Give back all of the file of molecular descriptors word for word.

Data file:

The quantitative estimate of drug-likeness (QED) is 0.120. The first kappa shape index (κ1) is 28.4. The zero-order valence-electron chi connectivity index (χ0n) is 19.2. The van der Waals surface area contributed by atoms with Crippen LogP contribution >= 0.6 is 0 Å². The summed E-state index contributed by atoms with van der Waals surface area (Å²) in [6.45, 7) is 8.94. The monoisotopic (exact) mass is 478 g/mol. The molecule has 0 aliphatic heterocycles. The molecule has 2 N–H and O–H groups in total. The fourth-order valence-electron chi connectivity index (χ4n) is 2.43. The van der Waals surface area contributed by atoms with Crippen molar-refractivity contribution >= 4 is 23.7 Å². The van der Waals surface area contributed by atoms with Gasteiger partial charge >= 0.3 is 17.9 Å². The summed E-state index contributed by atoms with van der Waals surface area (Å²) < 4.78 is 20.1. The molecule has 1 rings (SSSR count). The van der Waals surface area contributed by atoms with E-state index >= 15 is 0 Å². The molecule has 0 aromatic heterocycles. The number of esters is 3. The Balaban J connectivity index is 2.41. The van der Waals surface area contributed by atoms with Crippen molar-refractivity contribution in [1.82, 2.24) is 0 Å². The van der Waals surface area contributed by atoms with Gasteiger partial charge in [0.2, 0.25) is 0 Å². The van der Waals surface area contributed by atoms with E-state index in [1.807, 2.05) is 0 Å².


The quantitative estimate of drug-likeness (QED) is 0.120. The first kappa shape index (κ1) is 28.4. The zero-order valence-electron chi connectivity index (χ0n) is 19.2. The van der Waals surface area contributed by atoms with Crippen LogP contribution >= 0.6 is 0 Å². The summed E-state index contributed by atoms with van der Waals surface area (Å²) in [6.45, 7) is 8.94. The monoisotopic (exact) mass is 478 g/mol. The molecule has 0 aliphatic heterocycles. The molecule has 2 N–H and O–H groups in total. The fourth-order valence-electron chi connectivity index (χ4n) is 2.43. The van der Waals surface area contributed by atoms with Crippen molar-refractivity contribution >= 4 is 23.7 Å². The van der Waals surface area contributed by atoms with Gasteiger partial charge >= 0.3 is 17.9 Å². The summed E-state index contributed by atoms with van der Waals surface area (Å²) < 4.78 is 20.1. The molecule has 1 rings (SSSR count). The van der Waals surface area contributed by atoms with E-state index >= 15 is 0 Å². The molecule has 0 aromatic heterocycles. The number of esters is 3. The Balaban J connectivity index is 2.41. The van der Waals surface area contributed by atoms with Crippen molar-refractivity contribution in [1.82, 2.24) is 0 Å². The van der Waals surface area contributed by atoms with Gasteiger partial charge in [0.2, 0.25) is 0 Å². The van der Waals surface area contributed by atoms with E-state index in [1.807, 2.05) is 0 Å².